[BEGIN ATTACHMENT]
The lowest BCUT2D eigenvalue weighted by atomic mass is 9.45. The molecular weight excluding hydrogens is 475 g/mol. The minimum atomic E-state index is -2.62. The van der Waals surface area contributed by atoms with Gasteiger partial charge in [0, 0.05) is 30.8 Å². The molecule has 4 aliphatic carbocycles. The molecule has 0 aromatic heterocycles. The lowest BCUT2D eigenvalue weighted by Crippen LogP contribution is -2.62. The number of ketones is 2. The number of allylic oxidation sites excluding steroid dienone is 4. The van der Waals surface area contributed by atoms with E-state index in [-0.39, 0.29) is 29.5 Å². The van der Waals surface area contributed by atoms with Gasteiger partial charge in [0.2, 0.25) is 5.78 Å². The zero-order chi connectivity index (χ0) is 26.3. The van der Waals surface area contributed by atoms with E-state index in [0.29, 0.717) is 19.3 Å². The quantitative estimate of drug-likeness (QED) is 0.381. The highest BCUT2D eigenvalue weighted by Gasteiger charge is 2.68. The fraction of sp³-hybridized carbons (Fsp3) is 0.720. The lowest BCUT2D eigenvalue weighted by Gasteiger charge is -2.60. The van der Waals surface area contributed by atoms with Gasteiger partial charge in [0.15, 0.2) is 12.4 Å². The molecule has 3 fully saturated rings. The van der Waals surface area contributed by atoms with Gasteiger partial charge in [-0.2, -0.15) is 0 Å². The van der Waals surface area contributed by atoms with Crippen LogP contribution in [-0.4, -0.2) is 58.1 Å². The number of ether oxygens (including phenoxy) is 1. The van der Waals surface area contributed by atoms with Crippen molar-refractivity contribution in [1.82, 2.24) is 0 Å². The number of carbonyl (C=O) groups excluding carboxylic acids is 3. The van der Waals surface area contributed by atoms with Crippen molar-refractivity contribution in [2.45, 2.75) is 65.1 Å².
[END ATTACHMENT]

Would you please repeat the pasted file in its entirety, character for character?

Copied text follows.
The lowest BCUT2D eigenvalue weighted by atomic mass is 9.45. The molecular weight excluding hydrogens is 475 g/mol. The minimum atomic E-state index is -2.62. The van der Waals surface area contributed by atoms with Gasteiger partial charge in [0, 0.05) is 30.8 Å². The molecule has 4 aliphatic carbocycles. The molecule has 0 aromatic heterocycles. The lowest BCUT2D eigenvalue weighted by Crippen LogP contribution is -2.62. The number of ketones is 2. The number of allylic oxidation sites excluding steroid dienone is 4. The van der Waals surface area contributed by atoms with E-state index in [-0.39, 0.29) is 29.5 Å². The van der Waals surface area contributed by atoms with Gasteiger partial charge in [0.2, 0.25) is 5.78 Å². The zero-order chi connectivity index (χ0) is 26.3. The van der Waals surface area contributed by atoms with E-state index in [0.29, 0.717) is 19.3 Å². The quantitative estimate of drug-likeness (QED) is 0.381. The highest BCUT2D eigenvalue weighted by Gasteiger charge is 2.68. The fraction of sp³-hybridized carbons (Fsp3) is 0.720. The lowest BCUT2D eigenvalue weighted by Gasteiger charge is -2.60. The van der Waals surface area contributed by atoms with Gasteiger partial charge in [0.15, 0.2) is 12.4 Å². The molecule has 3 fully saturated rings. The van der Waals surface area contributed by atoms with Gasteiger partial charge in [-0.2, -0.15) is 0 Å². The van der Waals surface area contributed by atoms with Crippen LogP contribution in [-0.4, -0.2) is 58.1 Å². The number of ether oxygens (including phenoxy) is 1. The van der Waals surface area contributed by atoms with Crippen molar-refractivity contribution in [1.82, 2.24) is 0 Å². The number of carbonyl (C=O) groups excluding carboxylic acids is 3. The van der Waals surface area contributed by atoms with Crippen molar-refractivity contribution in [2.45, 2.75) is 65.1 Å².